First you need to look up the period of rotation of Mercury. It is a rather slow rotator, locked to three rotations per two orbits about the sun. That make the sidereal rotation period 58.6 days. (That is NOT the length of a Mercury day).
Next you need the mass of Mercury to determine the geosynchronous orbital height. Set the gravitational pull equal to the centripetal force, and solve for R. The mass of the satellite will cancel out. The universal constant of gravity will appear in your formula.
A orbiting satellite stays over a certain spot on the equator of (rotating) Earth. What is the altitude of the orbit (called a "synchronous orbit")? Write the equation for the period of a satellite in terms of the distance from
A orbiting satellite stays over a certain spot on the equator of (rotating) Venus. What is the altitude of the orbit (called a "synchronous orbit")? I found the radius and mass of Venus on the google, but I don't know what I
mercury rotates about its own axis once every 58.6 Earth days. a satellite orbits mercury once every murcurian day. how high is this satellite above mercury's surface? mass of mercury = 3.2x10^23 kg. the radius of mercury is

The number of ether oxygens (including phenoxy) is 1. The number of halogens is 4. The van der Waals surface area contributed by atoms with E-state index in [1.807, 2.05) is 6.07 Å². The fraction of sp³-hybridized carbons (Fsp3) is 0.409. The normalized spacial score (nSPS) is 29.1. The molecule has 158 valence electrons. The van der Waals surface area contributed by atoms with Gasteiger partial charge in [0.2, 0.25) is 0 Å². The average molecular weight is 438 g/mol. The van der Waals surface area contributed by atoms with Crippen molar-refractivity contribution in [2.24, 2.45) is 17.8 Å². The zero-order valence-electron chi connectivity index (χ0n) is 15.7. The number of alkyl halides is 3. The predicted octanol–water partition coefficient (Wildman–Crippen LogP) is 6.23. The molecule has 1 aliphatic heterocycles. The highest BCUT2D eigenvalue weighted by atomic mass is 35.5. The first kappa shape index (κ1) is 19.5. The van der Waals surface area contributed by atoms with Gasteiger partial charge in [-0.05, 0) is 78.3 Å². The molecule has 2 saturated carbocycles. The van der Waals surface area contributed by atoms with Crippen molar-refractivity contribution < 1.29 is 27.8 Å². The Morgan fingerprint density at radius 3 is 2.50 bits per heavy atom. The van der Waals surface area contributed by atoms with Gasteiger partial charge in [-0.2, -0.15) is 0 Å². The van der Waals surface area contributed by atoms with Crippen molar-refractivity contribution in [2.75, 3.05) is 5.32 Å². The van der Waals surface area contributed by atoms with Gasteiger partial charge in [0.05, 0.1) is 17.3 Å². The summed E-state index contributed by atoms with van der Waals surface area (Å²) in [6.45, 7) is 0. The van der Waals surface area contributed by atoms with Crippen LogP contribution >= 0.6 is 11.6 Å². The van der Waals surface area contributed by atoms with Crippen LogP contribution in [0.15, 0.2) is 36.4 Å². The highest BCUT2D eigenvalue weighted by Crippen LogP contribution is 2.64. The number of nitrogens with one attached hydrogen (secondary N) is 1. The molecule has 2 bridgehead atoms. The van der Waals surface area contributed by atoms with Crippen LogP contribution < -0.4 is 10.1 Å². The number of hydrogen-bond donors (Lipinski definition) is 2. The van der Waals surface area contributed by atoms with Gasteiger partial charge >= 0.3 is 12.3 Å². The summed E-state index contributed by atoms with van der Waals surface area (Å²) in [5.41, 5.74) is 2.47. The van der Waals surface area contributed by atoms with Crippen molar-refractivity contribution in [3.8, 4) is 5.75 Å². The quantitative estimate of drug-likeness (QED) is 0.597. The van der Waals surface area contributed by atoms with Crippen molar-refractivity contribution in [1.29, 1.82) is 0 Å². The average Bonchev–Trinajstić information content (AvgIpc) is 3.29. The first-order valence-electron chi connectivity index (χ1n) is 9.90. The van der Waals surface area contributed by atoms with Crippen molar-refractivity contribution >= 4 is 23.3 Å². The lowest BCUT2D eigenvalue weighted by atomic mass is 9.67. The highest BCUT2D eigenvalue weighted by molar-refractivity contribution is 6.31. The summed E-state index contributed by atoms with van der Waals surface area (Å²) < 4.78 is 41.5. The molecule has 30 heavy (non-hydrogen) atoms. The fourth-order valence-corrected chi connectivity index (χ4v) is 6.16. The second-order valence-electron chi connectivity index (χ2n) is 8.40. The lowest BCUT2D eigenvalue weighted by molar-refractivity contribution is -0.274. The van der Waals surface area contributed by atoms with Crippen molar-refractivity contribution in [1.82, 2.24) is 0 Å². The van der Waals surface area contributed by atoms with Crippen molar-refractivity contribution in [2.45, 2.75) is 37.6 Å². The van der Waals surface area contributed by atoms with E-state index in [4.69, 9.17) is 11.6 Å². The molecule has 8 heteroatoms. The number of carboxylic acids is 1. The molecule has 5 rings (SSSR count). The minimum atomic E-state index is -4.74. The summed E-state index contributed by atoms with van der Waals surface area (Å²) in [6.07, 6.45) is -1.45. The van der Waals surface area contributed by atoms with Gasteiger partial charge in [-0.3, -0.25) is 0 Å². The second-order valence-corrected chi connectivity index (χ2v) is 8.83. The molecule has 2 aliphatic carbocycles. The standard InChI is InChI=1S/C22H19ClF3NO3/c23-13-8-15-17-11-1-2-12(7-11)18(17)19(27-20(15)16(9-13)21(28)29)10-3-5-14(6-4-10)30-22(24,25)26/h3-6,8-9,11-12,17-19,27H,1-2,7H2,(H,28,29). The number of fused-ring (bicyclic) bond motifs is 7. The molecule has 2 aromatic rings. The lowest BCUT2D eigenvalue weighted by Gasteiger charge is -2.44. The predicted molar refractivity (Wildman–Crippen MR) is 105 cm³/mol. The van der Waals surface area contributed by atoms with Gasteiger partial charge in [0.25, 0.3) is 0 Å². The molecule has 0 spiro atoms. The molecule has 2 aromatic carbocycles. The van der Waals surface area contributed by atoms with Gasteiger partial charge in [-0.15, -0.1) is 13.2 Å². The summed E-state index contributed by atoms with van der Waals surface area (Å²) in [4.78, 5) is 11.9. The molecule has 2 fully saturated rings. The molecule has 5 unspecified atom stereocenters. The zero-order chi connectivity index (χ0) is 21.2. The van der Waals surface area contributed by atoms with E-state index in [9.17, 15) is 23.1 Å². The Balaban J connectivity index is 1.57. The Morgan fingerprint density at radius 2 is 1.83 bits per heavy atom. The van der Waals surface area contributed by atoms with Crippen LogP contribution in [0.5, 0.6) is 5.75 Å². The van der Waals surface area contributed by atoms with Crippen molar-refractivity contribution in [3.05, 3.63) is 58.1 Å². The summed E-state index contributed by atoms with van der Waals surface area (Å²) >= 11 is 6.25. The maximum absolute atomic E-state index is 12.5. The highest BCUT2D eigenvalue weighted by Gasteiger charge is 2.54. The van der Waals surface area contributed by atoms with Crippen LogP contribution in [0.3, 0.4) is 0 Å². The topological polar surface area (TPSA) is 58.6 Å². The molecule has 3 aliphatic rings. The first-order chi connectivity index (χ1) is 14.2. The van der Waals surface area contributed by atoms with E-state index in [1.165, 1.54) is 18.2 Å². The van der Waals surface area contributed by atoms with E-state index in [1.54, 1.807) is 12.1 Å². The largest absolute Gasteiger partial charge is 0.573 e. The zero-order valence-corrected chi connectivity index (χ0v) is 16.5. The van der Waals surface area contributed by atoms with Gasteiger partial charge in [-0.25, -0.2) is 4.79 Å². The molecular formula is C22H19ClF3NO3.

A geosynchronous equatorial orbiting satellite orbits 22,300 miles above the equator of Earth. It completes one full revolution each 24 hours. Assume Earth's radius is 3960 miles. a. How far will the GEO satellite travel in one
A satellite orbiting the earth in a circular path stays at a constant altitude of 100 kilometers throughout its orbit. Given that the radius of the earth is 6370 kilometers, find the distance that the satellite travels in
A satellite orbiting at an elevation of 3200 km does what a) Stays beyond the earth's gravity, which is why it stays up there. B) in an elliptical orbit, since its speed is less than the escape velocity. C) Falling toward earth